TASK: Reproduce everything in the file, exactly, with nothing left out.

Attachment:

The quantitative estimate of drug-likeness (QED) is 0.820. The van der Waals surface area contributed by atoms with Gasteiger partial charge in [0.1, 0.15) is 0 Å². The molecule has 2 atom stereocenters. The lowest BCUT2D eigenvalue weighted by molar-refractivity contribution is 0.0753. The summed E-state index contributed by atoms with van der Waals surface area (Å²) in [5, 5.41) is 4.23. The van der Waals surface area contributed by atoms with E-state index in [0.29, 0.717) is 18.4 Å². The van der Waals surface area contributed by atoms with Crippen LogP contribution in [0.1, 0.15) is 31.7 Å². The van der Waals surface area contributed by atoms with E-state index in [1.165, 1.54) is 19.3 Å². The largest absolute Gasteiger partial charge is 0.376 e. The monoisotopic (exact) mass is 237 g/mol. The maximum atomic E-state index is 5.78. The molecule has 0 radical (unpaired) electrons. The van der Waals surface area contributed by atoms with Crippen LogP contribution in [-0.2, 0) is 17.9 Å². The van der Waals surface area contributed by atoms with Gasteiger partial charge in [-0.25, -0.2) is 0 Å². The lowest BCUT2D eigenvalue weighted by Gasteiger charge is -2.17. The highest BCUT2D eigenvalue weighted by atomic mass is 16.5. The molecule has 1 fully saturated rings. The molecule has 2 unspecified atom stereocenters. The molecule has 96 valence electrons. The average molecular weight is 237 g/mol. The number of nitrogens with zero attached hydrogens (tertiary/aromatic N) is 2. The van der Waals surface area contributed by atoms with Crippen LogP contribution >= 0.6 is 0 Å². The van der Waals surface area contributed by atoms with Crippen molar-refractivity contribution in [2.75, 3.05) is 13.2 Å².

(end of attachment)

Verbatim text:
The quantitative estimate of drug-likeness (QED) is 0.820. The van der Waals surface area contributed by atoms with Gasteiger partial charge in [0.1, 0.15) is 0 Å². The molecule has 2 atom stereocenters. The lowest BCUT2D eigenvalue weighted by molar-refractivity contribution is 0.0753. The summed E-state index contributed by atoms with van der Waals surface area (Å²) in [5, 5.41) is 4.23. The van der Waals surface area contributed by atoms with E-state index in [0.29, 0.717) is 18.4 Å². The van der Waals surface area contributed by atoms with Crippen LogP contribution in [0.1, 0.15) is 31.7 Å². The van der Waals surface area contributed by atoms with E-state index in [1.165, 1.54) is 19.3 Å². The largest absolute Gasteiger partial charge is 0.376 e. The monoisotopic (exact) mass is 237 g/mol. The maximum atomic E-state index is 5.78. The molecule has 0 radical (unpaired) electrons. The van der Waals surface area contributed by atoms with Crippen LogP contribution in [-0.2, 0) is 17.9 Å². The van der Waals surface area contributed by atoms with Gasteiger partial charge in [-0.25, -0.2) is 0 Å². The lowest BCUT2D eigenvalue weighted by Gasteiger charge is -2.17. The highest BCUT2D eigenvalue weighted by atomic mass is 16.5. The molecule has 1 fully saturated rings. The molecule has 2 unspecified atom stereocenters. The molecule has 96 valence electrons. The average molecular weight is 237 g/mol. The number of nitrogens with zero attached hydrogens (tertiary/aromatic N) is 2. The van der Waals surface area contributed by atoms with Crippen LogP contribution >= 0.6 is 0 Å². The van der Waals surface area contributed by atoms with Crippen molar-refractivity contribution in [2.75, 3.05) is 13.2 Å².